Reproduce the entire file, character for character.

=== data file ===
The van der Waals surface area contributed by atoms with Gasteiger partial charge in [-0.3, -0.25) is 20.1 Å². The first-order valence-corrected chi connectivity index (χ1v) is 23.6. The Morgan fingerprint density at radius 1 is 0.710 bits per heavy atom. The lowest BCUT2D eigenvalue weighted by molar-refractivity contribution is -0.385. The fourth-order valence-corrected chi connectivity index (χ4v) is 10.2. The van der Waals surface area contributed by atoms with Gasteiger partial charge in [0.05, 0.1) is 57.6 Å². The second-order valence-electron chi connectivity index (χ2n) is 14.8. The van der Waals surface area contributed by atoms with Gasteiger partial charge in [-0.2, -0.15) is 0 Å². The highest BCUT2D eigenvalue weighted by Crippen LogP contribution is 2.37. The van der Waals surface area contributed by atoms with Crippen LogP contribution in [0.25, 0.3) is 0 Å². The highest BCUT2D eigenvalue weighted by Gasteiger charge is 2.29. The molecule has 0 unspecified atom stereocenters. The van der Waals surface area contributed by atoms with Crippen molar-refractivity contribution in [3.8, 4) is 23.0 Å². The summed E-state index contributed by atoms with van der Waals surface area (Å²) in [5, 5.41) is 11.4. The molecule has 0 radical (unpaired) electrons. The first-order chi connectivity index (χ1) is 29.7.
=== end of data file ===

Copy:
The van der Waals surface area contributed by atoms with Gasteiger partial charge in [-0.3, -0.25) is 20.1 Å². The first-order valence-corrected chi connectivity index (χ1v) is 23.6. The Morgan fingerprint density at radius 1 is 0.710 bits per heavy atom. The lowest BCUT2D eigenvalue weighted by molar-refractivity contribution is -0.385. The fourth-order valence-corrected chi connectivity index (χ4v) is 10.2. The van der Waals surface area contributed by atoms with Gasteiger partial charge in [0.05, 0.1) is 57.6 Å². The second-order valence-electron chi connectivity index (χ2n) is 14.8. The van der Waals surface area contributed by atoms with Gasteiger partial charge in [-0.2, -0.15) is 0 Å². The highest BCUT2D eigenvalue weighted by Crippen LogP contribution is 2.37. The van der Waals surface area contributed by atoms with Crippen LogP contribution in [0.25, 0.3) is 0 Å². The highest BCUT2D eigenvalue weighted by Gasteiger charge is 2.29. The molecule has 0 unspecified atom stereocenters. The van der Waals surface area contributed by atoms with Crippen molar-refractivity contribution in [3.8, 4) is 23.0 Å². The summed E-state index contributed by atoms with van der Waals surface area (Å²) in [5, 5.41) is 11.4. The molecule has 0 radical (unpaired) electrons. The first-order chi connectivity index (χ1) is 29.7.